My guess is that you, gentle reader, will be as astonished as we were by the top-of-the-website New York Times article discrediting the population alarmism of the past fifty years. In "The Unrealized Horrors of Population Explosion" the newspaper has finally (several decades too late) thrown population control on the ash heap of discredited ideas.
The article included a video interview with Paul Ehrlich, the author of The Population Bomb. He was the butterfly scientist from Stanford who scared tens of millions with the specter of overpopulation—and the population apocalypse that would supposedly result. He predicted that by the 1970’s the “population bomb” would explode—and hundreds of millions of people would starve to death in India and elsewhere. (India is still there, and doing quite well, thank you.)
But America’s “newspaper of record,” as it styles itself, failed to record the horrors themselves. It was woefully incomplete. There was no mention of the human costs when governments made population control a priority. No mention of the savage forced abortions and forced sterilizations that followed. No mention of the killing of baby girls through female infanticide and sex-selective abortion. No mention of the wasted money, the age and gender imbalances that continue to unfold and will take effect for years to come. No mention of how the overpopulation panic helped to fuel the rise of birth control use and abortion.
Instead, when citing reasons why birth rates have dropped world-wide, the article offered more benign explanations. First, improved health standards mean that couples no longer need to have 5 children in the hope that 3 survive. Second, large families are not necessary in post-agricultural society since they are not needed to work the land, and therefore only make a population dense city increasingly crowded. Third—and direct from New York City—comes the motherhood slam: “Women in many societies are ever more independent, socially and economically; they no longer accept that their fate is to be endlessly pregnant.”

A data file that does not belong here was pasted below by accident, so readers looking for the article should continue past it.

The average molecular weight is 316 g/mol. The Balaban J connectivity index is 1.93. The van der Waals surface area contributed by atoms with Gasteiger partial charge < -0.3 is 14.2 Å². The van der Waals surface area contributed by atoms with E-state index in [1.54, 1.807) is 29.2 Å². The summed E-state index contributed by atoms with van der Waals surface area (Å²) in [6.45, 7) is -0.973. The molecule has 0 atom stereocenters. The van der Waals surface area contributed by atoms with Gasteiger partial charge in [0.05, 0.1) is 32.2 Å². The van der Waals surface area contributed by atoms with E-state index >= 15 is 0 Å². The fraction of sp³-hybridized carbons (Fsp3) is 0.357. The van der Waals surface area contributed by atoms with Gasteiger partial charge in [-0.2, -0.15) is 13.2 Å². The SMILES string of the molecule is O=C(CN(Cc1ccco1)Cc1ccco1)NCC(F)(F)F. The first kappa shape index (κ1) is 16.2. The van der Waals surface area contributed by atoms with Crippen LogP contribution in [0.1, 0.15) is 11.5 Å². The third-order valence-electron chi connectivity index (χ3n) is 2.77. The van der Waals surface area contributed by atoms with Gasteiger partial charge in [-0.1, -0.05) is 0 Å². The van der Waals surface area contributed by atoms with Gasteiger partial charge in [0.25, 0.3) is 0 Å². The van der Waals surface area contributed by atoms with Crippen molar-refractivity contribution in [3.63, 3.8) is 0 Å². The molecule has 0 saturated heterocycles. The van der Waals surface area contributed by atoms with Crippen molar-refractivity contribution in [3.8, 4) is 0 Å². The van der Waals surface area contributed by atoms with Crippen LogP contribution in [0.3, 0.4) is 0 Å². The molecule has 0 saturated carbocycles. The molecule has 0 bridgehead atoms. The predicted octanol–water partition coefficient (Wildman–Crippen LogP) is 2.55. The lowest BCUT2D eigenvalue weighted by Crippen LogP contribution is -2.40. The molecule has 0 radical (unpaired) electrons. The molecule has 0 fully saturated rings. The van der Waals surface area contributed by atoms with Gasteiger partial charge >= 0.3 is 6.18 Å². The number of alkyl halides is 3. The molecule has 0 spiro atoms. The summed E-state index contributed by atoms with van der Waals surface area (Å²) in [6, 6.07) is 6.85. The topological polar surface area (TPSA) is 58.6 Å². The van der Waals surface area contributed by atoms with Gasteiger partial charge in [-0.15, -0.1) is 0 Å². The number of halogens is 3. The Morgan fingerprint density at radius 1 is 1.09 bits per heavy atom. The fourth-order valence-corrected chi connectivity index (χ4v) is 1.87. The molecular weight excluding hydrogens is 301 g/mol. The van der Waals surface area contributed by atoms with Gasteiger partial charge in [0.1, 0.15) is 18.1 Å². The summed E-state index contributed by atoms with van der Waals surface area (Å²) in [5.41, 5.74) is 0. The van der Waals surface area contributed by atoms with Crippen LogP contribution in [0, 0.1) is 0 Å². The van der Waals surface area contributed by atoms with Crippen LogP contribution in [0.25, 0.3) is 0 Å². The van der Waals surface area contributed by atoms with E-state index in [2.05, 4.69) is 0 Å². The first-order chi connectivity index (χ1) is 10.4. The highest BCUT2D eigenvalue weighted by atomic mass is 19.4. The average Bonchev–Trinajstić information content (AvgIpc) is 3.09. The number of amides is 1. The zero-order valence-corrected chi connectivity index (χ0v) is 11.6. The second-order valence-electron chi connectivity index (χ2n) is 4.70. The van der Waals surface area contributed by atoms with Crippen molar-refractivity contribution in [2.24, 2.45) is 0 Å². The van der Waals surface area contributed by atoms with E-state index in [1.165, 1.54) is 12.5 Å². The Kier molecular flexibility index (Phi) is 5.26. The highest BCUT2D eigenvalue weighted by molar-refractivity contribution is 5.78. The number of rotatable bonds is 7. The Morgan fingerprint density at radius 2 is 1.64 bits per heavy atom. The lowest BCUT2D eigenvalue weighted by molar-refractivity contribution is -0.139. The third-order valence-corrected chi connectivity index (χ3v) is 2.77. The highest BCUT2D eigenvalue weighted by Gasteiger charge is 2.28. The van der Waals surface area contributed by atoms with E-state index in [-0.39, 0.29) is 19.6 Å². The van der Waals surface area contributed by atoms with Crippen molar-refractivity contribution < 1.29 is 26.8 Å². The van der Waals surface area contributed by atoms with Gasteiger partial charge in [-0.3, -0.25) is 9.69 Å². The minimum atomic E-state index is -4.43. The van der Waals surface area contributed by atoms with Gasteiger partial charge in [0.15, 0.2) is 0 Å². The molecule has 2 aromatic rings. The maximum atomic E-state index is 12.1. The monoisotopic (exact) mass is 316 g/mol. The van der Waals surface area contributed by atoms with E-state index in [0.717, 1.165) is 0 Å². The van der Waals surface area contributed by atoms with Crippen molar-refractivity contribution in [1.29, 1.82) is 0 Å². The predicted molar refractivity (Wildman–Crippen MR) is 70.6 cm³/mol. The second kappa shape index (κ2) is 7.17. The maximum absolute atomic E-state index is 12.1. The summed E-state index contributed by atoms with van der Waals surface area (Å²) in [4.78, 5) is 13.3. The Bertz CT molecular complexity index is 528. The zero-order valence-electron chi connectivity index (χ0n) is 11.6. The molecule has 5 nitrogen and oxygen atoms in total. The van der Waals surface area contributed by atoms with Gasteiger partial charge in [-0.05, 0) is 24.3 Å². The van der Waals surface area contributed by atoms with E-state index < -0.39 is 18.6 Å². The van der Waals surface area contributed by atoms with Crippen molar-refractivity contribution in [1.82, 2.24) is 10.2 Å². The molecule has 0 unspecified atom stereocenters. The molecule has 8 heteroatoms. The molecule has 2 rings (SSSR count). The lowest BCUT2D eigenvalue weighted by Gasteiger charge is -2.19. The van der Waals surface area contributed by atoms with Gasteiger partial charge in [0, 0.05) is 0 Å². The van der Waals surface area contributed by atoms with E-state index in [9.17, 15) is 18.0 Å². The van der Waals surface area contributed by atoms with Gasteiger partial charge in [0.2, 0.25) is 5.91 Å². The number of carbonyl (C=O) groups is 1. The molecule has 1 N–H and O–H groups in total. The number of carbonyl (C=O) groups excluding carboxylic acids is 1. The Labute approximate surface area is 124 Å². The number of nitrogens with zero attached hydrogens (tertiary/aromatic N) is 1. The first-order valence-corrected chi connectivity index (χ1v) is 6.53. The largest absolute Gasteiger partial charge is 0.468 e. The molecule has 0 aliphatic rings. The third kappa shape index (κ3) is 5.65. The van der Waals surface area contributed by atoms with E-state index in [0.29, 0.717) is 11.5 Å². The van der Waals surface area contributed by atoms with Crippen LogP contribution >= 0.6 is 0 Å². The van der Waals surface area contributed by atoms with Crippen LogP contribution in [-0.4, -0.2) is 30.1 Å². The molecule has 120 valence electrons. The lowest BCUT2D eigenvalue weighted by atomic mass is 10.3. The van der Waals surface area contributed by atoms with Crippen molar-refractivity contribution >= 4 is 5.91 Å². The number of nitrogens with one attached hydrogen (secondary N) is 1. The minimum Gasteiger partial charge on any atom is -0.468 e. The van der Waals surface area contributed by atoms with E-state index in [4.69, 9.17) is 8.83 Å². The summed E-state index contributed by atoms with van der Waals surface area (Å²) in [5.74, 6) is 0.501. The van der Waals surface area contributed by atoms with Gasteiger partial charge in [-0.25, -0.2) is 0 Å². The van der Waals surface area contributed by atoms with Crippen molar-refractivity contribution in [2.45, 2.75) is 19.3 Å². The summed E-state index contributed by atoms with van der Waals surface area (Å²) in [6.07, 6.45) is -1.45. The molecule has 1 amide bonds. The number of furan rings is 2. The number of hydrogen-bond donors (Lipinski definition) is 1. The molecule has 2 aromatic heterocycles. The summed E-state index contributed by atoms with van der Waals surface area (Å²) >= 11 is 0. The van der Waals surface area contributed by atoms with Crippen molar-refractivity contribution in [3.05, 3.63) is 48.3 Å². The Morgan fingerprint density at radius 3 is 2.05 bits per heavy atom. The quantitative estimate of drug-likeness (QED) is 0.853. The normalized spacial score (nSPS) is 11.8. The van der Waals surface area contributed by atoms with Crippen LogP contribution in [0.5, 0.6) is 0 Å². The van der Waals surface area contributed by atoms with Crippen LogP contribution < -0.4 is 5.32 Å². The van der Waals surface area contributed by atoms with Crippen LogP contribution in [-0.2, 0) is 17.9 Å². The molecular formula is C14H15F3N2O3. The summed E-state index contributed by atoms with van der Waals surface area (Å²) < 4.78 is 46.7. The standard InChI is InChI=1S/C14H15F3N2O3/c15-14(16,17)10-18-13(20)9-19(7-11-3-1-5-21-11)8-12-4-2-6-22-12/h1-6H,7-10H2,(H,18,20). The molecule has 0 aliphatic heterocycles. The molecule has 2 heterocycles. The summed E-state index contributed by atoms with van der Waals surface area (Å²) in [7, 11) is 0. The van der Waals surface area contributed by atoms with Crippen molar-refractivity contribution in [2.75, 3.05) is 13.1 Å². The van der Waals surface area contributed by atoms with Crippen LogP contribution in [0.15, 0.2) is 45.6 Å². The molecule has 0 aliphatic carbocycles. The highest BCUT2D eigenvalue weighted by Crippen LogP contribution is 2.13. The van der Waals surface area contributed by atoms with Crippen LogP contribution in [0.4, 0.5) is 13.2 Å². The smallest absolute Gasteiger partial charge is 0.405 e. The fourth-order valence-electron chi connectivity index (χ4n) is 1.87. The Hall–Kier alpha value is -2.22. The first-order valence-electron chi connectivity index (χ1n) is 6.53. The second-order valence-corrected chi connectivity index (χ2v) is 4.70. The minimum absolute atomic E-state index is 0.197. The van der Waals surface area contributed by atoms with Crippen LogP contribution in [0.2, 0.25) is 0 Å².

Tweet This: "The horrors of anti-human population control continue today." @PRISource
In other words, the New York Times does not even begin to tell the whole story. The horrors of anti-human population control campaigns continue today.
Take India, for example. Over 60% of India’s women state they have been exposed to “family planning messaging” in the past few months; an impressive statistic considering only 64% of India’s women are literate. And the less educated are sterilized in much higher numbers. While 47% of Indian women with less than five years of education have been sterilized, only 20% of women with twelve or more years of education have accepted sterilization. Lack of consent, painful and pervasive injuries, and death from negligence disproportionately affect India’s most vulnerable. Indian women are not having fewer children because they are becoming “more independent,” but because they are being coerced into undergoing sterilization by abusive population control programs, with their saturation propaganda and sterilization camps.